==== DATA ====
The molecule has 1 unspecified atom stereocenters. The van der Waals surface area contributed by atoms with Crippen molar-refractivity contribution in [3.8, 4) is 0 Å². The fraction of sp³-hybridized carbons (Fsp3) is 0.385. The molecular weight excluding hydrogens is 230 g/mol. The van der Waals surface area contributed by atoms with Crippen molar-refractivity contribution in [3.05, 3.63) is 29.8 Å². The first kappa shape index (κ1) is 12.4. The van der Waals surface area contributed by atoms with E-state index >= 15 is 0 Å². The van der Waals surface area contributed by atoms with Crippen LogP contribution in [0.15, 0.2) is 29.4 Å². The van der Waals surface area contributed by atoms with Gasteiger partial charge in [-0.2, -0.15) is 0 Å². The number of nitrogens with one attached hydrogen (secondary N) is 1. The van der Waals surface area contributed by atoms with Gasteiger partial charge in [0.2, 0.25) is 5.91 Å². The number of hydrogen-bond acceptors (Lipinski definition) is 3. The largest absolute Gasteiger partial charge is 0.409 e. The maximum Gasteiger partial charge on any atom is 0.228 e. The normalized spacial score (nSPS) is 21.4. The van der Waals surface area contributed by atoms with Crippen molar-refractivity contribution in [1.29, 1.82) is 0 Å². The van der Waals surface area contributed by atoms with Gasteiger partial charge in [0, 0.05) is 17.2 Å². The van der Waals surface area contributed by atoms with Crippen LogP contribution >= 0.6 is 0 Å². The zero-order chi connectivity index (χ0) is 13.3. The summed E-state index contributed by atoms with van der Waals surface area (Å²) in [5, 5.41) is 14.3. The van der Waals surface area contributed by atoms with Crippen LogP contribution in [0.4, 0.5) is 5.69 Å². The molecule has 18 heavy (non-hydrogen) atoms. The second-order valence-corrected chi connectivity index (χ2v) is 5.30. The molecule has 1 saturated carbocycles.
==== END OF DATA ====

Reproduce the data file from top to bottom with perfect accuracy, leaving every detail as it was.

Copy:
The molecule has 1 unspecified atom stereocenters. The van der Waals surface area contributed by atoms with Crippen molar-refractivity contribution in [3.8, 4) is 0 Å². The fraction of sp³-hybridized carbons (Fsp3) is 0.385. The molecular weight excluding hydrogens is 230 g/mol. The van der Waals surface area contributed by atoms with Crippen molar-refractivity contribution in [3.05, 3.63) is 29.8 Å². The first kappa shape index (κ1) is 12.4. The van der Waals surface area contributed by atoms with E-state index >= 15 is 0 Å². The van der Waals surface area contributed by atoms with Crippen LogP contribution in [0.15, 0.2) is 29.4 Å². The van der Waals surface area contributed by atoms with Gasteiger partial charge in [-0.2, -0.15) is 0 Å². The number of nitrogens with one attached hydrogen (secondary N) is 1. The van der Waals surface area contributed by atoms with Gasteiger partial charge in [0.2, 0.25) is 5.91 Å². The number of hydrogen-bond acceptors (Lipinski definition) is 3. The largest absolute Gasteiger partial charge is 0.409 e. The maximum Gasteiger partial charge on any atom is 0.228 e. The normalized spacial score (nSPS) is 21.4. The van der Waals surface area contributed by atoms with Crippen molar-refractivity contribution in [1.29, 1.82) is 0 Å². The van der Waals surface area contributed by atoms with Gasteiger partial charge in [0, 0.05) is 17.2 Å². The van der Waals surface area contributed by atoms with Crippen LogP contribution >= 0.6 is 0 Å². The zero-order chi connectivity index (χ0) is 13.3. The summed E-state index contributed by atoms with van der Waals surface area (Å²) in [5, 5.41) is 14.3. The van der Waals surface area contributed by atoms with Crippen LogP contribution in [0.4, 0.5) is 5.69 Å². The molecule has 18 heavy (non-hydrogen) atoms. The second-order valence-corrected chi connectivity index (χ2v) is 5.30. The molecule has 1 saturated carbocycles.